Question: Can Piedmont comply with RHNA and timing while committing to the time commitment needed to articulate a new Master Plan with a diverse community, without abandoning value, purpose and civic sense of place of Piedmont?

    Let’s look at the RHNA math more closely.

    • The RHNA estimate is generally based on the average number of ADU building permits issued each year, “multiplied by eight (because there are eight years in a housing element cycle)”.
    • If numbers were low in 2019 but were high in 2020, 2021, and 2022, a given city jurisdiction could potentially use 2020-2022 as the baseline.
    • “A slightly larger number may be warranted if a robust, funded, and clear plan to increase production has been put in place.”

    Again, the RHNA formula allows Piedmont to multiply our ADU units by a factor of 8 if these permits and the intentions and performance are real.

    Suggested Goal for discussion
    How can Piedmont develop ADUs at the rate of 70 ADUs per year, beginning in 2022, for eight years. But let’s also look at how we achieve the outcome of permitting 250 ADU units in less time and less money than the City’s spend on consulting fees to explain the RHNA math to its citizens.

    Proposal for Discussion
    Piedmont’s permitting process is highly unusual. Most cities accept filed permits and terminate them after a very short period of time, say 18 months. However, Piedmont’s permits stay actively open indefinitely and pass on from respective home owner to home owner, until build or revised. Permits do not expire in Piedmont.

    This unique process can be used to Piedmont’s advantage to may help demonstrate and meet long-term goals for Piedmont’s ADU permitting count and show immediate proof to RHNA that Piedmont’s volume of ADUs complies with Piedmont’s RHNA quota. This approach could can demonstrate policy results and buy time for a better Piedmont Master Plan.

    If the City of Piedmont combines Piedmont’s unique permitting and permit process with a new “surged effort” to help the City enable low cost access for anyone who is considering building an ADU in the next 10 years, Piedmont can “hit its numbers”. The City needs a new operations model with a concerted, coordinated, significant, programmatic design, budgeting and mass permitting of high quality ADUs.

    Is the trade worth the hassle? Is the needed change to the City Planning Operations and focus worth the reward to save us from knee jerk “numbers game” and buy Piedmont the time needed for a new Master Plan to better coordinate the look and feel of Piedmont’s future?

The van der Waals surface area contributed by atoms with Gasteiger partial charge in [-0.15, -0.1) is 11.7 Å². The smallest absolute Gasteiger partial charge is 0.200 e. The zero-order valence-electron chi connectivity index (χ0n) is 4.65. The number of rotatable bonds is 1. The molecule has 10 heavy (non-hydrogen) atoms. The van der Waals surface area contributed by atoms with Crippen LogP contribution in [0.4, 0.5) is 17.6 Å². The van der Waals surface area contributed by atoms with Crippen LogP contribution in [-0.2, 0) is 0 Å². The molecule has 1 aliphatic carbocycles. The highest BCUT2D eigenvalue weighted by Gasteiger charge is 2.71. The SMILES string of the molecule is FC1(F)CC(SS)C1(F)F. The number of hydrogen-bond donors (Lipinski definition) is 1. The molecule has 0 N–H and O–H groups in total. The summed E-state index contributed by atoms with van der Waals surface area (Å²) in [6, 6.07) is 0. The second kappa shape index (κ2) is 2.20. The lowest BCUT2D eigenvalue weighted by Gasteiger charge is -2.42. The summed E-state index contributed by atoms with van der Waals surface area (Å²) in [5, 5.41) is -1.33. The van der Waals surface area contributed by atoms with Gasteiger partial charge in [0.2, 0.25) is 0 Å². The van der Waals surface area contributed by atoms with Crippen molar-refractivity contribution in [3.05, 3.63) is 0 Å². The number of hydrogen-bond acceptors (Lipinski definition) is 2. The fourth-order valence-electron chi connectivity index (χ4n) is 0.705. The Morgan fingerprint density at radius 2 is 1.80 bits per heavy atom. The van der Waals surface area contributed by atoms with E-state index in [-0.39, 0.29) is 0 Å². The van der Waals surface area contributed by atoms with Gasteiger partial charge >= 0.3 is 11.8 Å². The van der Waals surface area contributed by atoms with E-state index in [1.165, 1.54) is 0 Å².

Is the New RHNA Math possible if the City of Piedmont and its Planning Department creates a programmatic approach to design, permitting in a massive coordinated effort to plan and permit ADU’s within Piedmont? Can hire or retain a prepaid pool of consulting architects and builders to provide easy massive planning access to anyone in Piedmont who wants to build an ADU in Piedmont in the next 10 years, without penalty for changing plans?

    These systems exist in other venues – is it worth the trade of the hassle here in Piedmont for the results?

    If Piedmont home owners take the time and also have access to simple resources to help develop their respective ADUs, even if it takes 10 years to save, plan and build … or sell the opportunity to the next home owner, legitimate RHNA permits are possible. The housing opportunity is real.

    Piedmont needs at a peak initiative 20 residents per week to participate in affordable designs and permits approved per week for the next 4 months to reach 250 Permitted ADU permits.

    The RHNA math only demands 70 permits to extrapolate Piedmont’s 8-year trend, but Piedmont can do better. On average, the building California City building departments provide comments to completed ADU applications in 10 days. The design standards are already set in Piedmont. Let’s change that to 30 approvals per every 10 days if the applications are among the Petition of 1,000 signatures of concerned citizens.

  4. Right, the city’s approach to utilizing SB9 to help meet the RHNA allocation is inappropriate. We are being told by the questionable consultants that to use SB9, we’d have to have a demonstrable history of public interest and action in SB9 units, i.e. duplexes and lot splits. That position is nonsensical. HCD’s Fact Sheet on how to implement SB9 only came out in March of this year. There couldn’t be any history of public activity on this subject. It’s too new.

    In spite of the publication by HCD on how each jurisdiction can acceptably implement SB9, the consultant claimed that he had had a private conversation with an unnamed HCD official, where he claims he was told that HCD won’t accept SB9 projections in spite of that agency’s published document telling cities how to do those very same projections.

    The Council should demand that this alleged conversation be confirmed in writing by HCD, not from the consultant. SB9 and ADUs can be used to meet much of Piedmont’s RHNA without significantly affecting the character of the community.

Leave a Comment